Gulf of Mexico
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LA - Levee System Would Bolster Southeast Louisiana Storm Protection, but $1.9b Price Tag Raises Concerns

The federal government has proposed building a levee system that could give residents of seven southeast Louisiana parishes the same level of storm flood protection as New Orleans, but local officials are hoping to whittle down the estimated $1.9 billion price tag.

The federal government likely would pay 65% of the cost if officials give the project final approval, with state and local partners expected to pick up the rest. A local funding source has not been identified.

“We need for these things to work,” South Lafourche Levee District General Manager Windell Curole said. “But a levee that’s not quite as strong is better than no levee. Something is better than nothing.”

The Upper Barataria Basin project is intended to protect communities west of the Mississippi River in portions of Ascension, Assumption, Jefferson, Lafourche, St. Charles, St. James and St. John the Baptist parishes from flooding caused by a “100-year storm,” or a storm that has a 1% chance of hitting the region in any given year.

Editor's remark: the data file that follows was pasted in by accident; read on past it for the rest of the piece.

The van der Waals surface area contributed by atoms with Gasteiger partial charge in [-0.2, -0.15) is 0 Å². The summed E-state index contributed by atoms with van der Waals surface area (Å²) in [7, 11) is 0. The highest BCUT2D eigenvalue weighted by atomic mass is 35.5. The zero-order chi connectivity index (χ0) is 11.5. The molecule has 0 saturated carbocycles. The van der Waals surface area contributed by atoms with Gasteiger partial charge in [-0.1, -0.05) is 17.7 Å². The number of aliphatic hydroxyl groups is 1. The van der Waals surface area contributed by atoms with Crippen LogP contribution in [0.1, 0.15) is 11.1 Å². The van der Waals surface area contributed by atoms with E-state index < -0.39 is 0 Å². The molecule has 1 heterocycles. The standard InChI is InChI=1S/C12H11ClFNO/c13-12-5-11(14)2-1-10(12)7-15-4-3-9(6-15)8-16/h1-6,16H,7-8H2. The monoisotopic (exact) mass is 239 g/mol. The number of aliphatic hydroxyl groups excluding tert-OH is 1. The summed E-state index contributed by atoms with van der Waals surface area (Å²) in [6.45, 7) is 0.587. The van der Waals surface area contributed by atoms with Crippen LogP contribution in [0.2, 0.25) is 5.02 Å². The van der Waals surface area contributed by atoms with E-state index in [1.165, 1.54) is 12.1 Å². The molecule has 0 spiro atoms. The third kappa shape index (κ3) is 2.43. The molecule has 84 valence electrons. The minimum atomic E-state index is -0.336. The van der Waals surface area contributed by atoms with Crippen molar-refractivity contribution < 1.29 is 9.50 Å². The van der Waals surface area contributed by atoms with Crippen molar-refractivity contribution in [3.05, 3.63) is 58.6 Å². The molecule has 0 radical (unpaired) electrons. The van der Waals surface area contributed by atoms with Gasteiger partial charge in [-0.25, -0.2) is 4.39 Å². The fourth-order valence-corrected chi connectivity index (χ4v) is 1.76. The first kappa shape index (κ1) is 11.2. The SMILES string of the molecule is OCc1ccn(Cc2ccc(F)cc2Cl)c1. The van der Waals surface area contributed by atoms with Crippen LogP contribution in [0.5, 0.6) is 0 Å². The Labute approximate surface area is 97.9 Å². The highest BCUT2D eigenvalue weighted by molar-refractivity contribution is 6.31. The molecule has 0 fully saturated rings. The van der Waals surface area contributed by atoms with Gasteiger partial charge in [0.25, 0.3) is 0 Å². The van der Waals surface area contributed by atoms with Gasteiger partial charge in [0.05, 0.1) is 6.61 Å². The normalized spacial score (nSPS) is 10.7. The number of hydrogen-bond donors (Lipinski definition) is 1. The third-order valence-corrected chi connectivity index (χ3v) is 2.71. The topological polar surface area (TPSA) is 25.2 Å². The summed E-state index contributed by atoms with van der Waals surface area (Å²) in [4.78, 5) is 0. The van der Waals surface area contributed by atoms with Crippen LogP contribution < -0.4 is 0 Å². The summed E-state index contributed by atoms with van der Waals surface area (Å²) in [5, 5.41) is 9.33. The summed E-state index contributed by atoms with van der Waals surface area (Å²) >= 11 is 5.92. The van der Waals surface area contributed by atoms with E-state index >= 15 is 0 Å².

The U.S. Army Corps of Engineers held online public meetings about the project in January and have kicked the project up to Washington, D.C., for approval. If approved, preliminary engineering and design could begin this year if the money is available, said Wes Leblanc with the Louisiana Coastal Protection and Restoration Authority.

Leblanc said parish governments and local levee districts likely would provide collectively the local cost share. St. Charles Parish President Matthew Jewell said millions of dollars local taxpayers already are putting into levees can be counted as part of the match.

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